USC Digital Folklore Archives / Posts Tagged ‘mattress’
Folk Beliefs

Mattress Tag

Information about the Informant

My informant grew up in Hacienda Heights where he went to high school, and received his bachelor’s degree from USC. He is a game designer and is currently working for a social mobile gaming company based in Westwood.

Transcript

“This might be from TV, but, um, if you cut off the tag on your bed, that brings you like seven years bad luck. Have you heard that?”

Collector: “I’ve heard breaking a mirror.”

“Oh yeah, breaking a mirror. [laughs]”

Collector: “I haven’t heard take…”

“Cutting the tag. The mattress–”

Collector: “The price tag?”

“Yeah. Or, or like the…I guess it’s the carer tag. Like how to take care of it.”

Analysis

I did a bit of research and found no real research conducted on this piece of folklore. There were some poorly worded comments on Yahoo! Answers and various similar sites where individual people indicated that they also thought it was bad luck to cut the tag off a mattress. But mostly what I found were sites that addressed the false belief that cutting the tag off a mattress would result in legal prosecution should the owner be found out. These sites addressed the fact that care tags used to be required on mattresses so that the customer could read the tag and know exactly what materials were used to make and stuff the mattresses. For the store owner to cut the tag off then in order to deceive his customers then was an illegal move. The warning that the government placed on the tag warning store owners not to remove the tag was worded poorly however, and left consumers consumed as to whether or not they could remove the tags after purchase. How this translated from possible legal prosecution though to bad luck, I’m not exactly sure, although it’s undeniable that being arrested could certainly be interpreted as bad luck, and the origins of this “bad luck” lost somewhere along the line for some people.

Legends

Urban Legend: A Dead Body Hidden in a Hotel Mattress

 “Once there was a couple who decided to get away for a couple days.  They decided to stay at a motel and as soon as they entered their room, it smelled horrible, like maybe a rat died in there.  So, they complained to the front desk, but the concierge assured them that the room was just cleaned and the cleaning staff and even the previous occupant never complained about a smell.  The couple then asked to switch rooms, but the motel was in the middle of nowhere and completely booked.  There was nothing they could do about it, so they started to track down the smell for themselves.  The smell was coming from somewhere near the bed.  They looked under it, behind it, behind the bedside tables and still couldn’t locate the smell.  Finally, they decided just to check underneath the mattress.  When they pushed the mattress off, the found a rotting human body in the box spring.  The body was there for days, maybe weeks until it was found.”

 

My informant is from Pasadena, California and first heard the story when she was in grade school in the 1990s.  She heard it from her friends at school and also saw it in a comic book version of urban legends that she read when she was younger.  While researching this story, it turns out the story is very popular.  My informant’s version is very similar to other’s I came across online.  All the stories involve a couple, a foul smell, a search to find the smell and the discovery of the body.  However, other versions include different descriptions: the couple is on their honeymoon, the story takes place in Las Vegas, the cleaning staff cleans the room while the couple is off sightseeing (but the smell remains when they return) and sometimes there is no complaint, just a discovery.  The story of the body in the mattress has many different versions, but nonetheless, is the same story.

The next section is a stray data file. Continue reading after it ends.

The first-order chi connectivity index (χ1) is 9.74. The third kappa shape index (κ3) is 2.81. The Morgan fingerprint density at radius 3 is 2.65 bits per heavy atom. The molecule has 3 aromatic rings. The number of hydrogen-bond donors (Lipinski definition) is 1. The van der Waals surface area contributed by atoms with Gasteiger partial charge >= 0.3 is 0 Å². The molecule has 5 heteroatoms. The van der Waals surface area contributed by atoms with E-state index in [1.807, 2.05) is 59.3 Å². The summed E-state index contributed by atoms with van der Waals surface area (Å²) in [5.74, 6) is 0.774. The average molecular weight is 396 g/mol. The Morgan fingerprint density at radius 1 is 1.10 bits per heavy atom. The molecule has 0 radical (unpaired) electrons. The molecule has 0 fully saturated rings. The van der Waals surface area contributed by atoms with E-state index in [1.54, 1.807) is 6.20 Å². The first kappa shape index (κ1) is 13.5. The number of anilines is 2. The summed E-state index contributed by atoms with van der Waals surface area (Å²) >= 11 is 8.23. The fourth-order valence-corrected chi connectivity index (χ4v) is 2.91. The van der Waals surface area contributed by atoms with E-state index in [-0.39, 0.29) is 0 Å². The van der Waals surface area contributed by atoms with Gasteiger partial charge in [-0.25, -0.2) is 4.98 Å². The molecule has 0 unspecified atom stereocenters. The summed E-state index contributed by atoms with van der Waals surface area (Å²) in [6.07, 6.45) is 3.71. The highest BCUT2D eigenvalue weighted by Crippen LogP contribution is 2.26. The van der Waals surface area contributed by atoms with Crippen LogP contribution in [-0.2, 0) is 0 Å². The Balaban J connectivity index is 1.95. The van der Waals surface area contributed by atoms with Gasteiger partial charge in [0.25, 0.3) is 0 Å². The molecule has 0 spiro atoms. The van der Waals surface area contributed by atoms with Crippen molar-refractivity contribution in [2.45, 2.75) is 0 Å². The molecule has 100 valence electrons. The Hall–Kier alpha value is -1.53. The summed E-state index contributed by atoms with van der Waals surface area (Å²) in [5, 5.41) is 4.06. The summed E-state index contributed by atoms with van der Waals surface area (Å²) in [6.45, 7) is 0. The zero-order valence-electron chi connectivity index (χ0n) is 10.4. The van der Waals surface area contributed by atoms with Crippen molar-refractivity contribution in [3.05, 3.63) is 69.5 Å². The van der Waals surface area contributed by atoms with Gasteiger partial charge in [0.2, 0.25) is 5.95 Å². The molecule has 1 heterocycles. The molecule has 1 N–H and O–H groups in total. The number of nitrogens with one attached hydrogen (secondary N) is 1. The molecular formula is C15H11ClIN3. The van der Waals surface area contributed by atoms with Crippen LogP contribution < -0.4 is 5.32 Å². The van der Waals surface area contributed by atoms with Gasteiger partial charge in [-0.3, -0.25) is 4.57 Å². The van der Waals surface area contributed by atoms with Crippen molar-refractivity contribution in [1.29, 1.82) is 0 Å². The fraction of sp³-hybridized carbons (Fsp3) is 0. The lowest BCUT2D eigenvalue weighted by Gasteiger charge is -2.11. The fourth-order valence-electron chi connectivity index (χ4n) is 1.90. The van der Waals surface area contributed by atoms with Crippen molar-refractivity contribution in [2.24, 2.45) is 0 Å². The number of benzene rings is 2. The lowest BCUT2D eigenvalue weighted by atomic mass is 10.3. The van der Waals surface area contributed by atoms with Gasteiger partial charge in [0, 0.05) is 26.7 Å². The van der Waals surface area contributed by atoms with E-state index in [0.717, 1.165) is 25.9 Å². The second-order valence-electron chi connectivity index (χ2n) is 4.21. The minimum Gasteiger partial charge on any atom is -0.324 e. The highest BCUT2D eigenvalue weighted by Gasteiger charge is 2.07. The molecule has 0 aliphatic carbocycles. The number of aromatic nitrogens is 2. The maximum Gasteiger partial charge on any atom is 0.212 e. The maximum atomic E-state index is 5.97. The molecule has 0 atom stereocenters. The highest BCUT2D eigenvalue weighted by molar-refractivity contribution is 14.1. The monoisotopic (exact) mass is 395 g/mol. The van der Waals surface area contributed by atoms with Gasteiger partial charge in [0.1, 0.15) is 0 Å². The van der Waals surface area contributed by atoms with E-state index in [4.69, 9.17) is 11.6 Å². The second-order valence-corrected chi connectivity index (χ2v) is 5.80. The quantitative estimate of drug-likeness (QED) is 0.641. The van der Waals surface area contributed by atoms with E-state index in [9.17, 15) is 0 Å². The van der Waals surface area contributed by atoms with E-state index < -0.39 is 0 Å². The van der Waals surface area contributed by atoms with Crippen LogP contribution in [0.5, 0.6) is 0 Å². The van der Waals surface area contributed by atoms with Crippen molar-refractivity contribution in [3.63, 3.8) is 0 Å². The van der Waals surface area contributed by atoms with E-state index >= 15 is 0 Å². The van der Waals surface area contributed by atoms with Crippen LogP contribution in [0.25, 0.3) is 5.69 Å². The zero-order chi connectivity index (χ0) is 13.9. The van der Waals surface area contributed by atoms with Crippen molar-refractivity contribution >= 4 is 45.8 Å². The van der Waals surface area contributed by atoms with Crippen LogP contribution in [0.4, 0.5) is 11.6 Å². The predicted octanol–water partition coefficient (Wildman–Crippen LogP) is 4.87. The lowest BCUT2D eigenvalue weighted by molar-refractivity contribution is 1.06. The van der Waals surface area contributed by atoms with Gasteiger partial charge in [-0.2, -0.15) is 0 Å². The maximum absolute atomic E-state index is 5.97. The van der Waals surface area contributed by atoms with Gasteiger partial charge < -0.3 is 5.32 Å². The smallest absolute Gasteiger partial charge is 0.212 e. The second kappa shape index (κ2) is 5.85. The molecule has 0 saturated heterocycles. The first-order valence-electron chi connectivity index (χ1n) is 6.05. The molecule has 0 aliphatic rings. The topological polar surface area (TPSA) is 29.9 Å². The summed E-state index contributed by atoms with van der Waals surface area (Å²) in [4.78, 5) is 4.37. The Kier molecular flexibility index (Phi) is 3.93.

The most surprising and interesting discovery I made during my research was the fact that the exact same incident occurred at a Travelodge in Pasadena, CA in July 1996!  I first found this information on Snopes.com, which prides with the statement: “the definitive Internet reference source for urban legends, folklore, myths, rumors, and misinformation.”  According to Snopes.com, the motel staff discovered a woman’s body ten days after her murder after multiple complaints from occupants.  In another source, the body was found by a Honolulu native, while she and her brother were on vacation (“The Body in the Bed”).  Although unreliable sources, the two websites illustrate common variants found in folklore.  In order to really confirm the urban legend from Pasadena, I went to the City of Pasadena’s online archive.  The archive only publishes the headlines of newspapers, but the title “Body found in motel room identified: Woman, 23, is named using dental records,” dated to August 2, 1996, verified this story.  The urban legend was most likely a popular story already, so the incident may have simply been a reenactment of the legend.  Furthermore, the event may have also revived the story, which is why my informant heard it while in grade school during the 1990s.

 

Emery, David. “The Body in The Bed.” About.com Urban Legends. 20 Apr. 2012. Web. 24 Apr. 2012. <http://urbanlegends.about.com/od/crime/a/body_in_bed.htm>.

Sharfstein, Daniel. “Body Found in Motel Room Identified : Woman, 23, Is Named Using Dental Records.” Pasadena Public Library. City of Pasadena. Web. 20 Mar. 2012. <http://ww2.cityofpasadena.net/Library/PNI/pniAuthor.asp?page=1&pagesize=100&showAll=&calltype=sort&searchtype=&Pattern=&sortOn=subject&sqlQuery=qauthor+%27%25sharfstein%2C+daniel%25%27>.

“The Bawdy Under the Bed.” Snopes.com. 18 Mar. 2010. Web. 20 Apr. 2012. <http://www.snopes.com/horrors/gruesome/bodybed.asp>.

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